Title page for ETD etd-06062008-162452


Type of Document Dissertation
Author Hairston, Edward Eugene
URN etd-06062008-162452
Title A profile of positive role models for young African-American males
Degree Doctor of Education
Department Educational Administration
Advisory Committee
Advisor Name Title
Parson, Stephen R. Committee Co-Chair
Singh, Kusum Committee Co-Chair
Alexander, David Committee Member
Parks, David J. Committee Member
Seitz, Virginia Rinaldo Committee Member
Keywords
  • family roles
Date of Defense 1995-03-15
Availability restricted
Abstract
The purpose of this study was to understand positive profiles, if any, of African-American male role models through analyzing descriptive data. The central hypothesis of the study proposed that adult African-American males had a significant impact on the formation of young African-American males' family lives, neighborhood values, religious lives, educational progress, and career choices.

This research contributes to an understanding of how young African-American males perceive role models in building positive relationships. In addition, this study elicits much needed data that could provide a basis for developing strategies for both securing role models for young African-American males and producing programs designed to protect young African-American males from drug usage, violence, and dropping out of school.

More importantly, this study contributes to the effort to raise educational achievement among young African-American males by exploring and defining the nature of African-American male role models. This exploration yields information on unique needs of African-American males. It establishes that problems within the home, community, and school contribute to the stagnation of African-American males as a group and the weakening of the African-American community as a whole. It further establishes possible incentives, strategies, and guides for selecting and placing African-American males in classrooms and community programs as role models. The major findings of the study were that African-American male role models are indeed key in promoting self-esteem, occupational development, community involvement, and family life in positive ways.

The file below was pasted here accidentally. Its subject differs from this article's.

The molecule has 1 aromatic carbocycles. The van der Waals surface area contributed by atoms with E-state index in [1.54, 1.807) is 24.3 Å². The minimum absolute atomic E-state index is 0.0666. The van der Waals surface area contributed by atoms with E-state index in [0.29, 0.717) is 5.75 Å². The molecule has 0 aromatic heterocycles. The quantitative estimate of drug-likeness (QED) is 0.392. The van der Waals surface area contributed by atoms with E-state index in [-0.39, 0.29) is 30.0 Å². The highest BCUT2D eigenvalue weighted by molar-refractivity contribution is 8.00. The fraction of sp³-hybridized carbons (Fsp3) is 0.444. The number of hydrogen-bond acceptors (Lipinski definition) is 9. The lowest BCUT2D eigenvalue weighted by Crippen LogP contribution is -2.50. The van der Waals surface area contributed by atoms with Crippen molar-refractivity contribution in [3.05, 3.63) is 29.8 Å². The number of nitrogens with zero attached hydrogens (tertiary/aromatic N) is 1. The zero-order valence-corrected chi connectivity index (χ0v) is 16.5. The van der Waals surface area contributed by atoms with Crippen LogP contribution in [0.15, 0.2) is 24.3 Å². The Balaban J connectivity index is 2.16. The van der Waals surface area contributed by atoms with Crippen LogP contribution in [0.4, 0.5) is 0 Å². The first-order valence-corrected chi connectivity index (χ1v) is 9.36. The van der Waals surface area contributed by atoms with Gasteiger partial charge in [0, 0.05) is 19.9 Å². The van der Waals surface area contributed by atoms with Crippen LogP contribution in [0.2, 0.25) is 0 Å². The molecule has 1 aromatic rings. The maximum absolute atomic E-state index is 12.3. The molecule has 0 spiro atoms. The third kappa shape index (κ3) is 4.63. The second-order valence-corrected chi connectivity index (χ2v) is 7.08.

Qualitative methodology was used in this study through the grounded theory approach. In-depth, unstructured interviews were conducted by the investigator to gather data from the participants. Through the use of grounded theory, what was relevant to the study was allowed to emerge. The grounded theory approach relies on the inquiring mind of the investigator. Data was analyzed through an ordering process guided by open coding for the generalization of patterns, themes, and categories.

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